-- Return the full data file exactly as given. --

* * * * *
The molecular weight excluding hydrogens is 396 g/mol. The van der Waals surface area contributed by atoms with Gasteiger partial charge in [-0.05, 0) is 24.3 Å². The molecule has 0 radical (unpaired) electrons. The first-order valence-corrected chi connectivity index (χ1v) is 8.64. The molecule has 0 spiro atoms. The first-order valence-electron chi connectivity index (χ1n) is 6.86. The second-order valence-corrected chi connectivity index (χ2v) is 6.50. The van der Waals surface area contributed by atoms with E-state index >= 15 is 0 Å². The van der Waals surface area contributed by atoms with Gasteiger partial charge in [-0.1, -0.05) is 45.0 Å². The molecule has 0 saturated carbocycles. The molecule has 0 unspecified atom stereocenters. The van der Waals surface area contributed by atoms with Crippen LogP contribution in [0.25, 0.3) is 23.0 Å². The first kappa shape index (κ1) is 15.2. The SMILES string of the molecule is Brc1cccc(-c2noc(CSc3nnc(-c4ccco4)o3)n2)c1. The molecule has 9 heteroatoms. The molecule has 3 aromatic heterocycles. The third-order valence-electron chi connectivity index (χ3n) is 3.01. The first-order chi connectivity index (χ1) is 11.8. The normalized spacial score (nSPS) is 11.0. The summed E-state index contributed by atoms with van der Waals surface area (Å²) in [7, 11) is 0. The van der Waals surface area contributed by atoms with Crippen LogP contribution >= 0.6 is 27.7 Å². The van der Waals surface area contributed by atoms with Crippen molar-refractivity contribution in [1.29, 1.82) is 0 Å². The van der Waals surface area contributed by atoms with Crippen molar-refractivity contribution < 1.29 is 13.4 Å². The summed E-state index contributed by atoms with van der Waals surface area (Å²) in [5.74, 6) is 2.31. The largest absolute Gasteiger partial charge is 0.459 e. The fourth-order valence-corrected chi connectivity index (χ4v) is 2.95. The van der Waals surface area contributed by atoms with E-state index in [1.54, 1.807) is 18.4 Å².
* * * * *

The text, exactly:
The molecular weight excluding hydrogens is 396 g/mol. The van der Waals surface area contributed by atoms with Gasteiger partial charge in [-0.05, 0) is 24.3 Å². The molecule has 0 radical (unpaired) electrons. The first-order valence-corrected chi connectivity index (χ1v) is 8.64. The molecule has 0 spiro atoms. The first-order valence-electron chi connectivity index (χ1n) is 6.86. The second-order valence-corrected chi connectivity index (χ2v) is 6.50. The van der Waals surface area contributed by atoms with E-state index >= 15 is 0 Å². The van der Waals surface area contributed by atoms with Gasteiger partial charge in [-0.1, -0.05) is 45.0 Å². The molecule has 0 saturated carbocycles. The molecule has 0 unspecified atom stereocenters. The van der Waals surface area contributed by atoms with Crippen LogP contribution in [0.25, 0.3) is 23.0 Å². The first kappa shape index (κ1) is 15.2. The SMILES string of the molecule is Brc1cccc(-c2noc(CSc3nnc(-c4ccco4)o3)n2)c1. The molecule has 9 heteroatoms. The molecule has 3 aromatic heterocycles. The third-order valence-electron chi connectivity index (χ3n) is 3.01. The first-order chi connectivity index (χ1) is 11.8. The normalized spacial score (nSPS) is 11.0. The summed E-state index contributed by atoms with van der Waals surface area (Å²) in [7, 11) is 0. The van der Waals surface area contributed by atoms with Crippen LogP contribution >= 0.6 is 27.7 Å². The van der Waals surface area contributed by atoms with Crippen molar-refractivity contribution in [1.29, 1.82) is 0 Å². The van der Waals surface area contributed by atoms with Crippen molar-refractivity contribution < 1.29 is 13.4 Å². The summed E-state index contributed by atoms with van der Waals surface area (Å²) in [5.74, 6) is 2.31. The largest absolute Gasteiger partial charge is 0.459 e. The fourth-order valence-corrected chi connectivity index (χ4v) is 2.95. The van der Waals surface area contributed by atoms with E-state index in [1.54, 1.807) is 18.4 Å².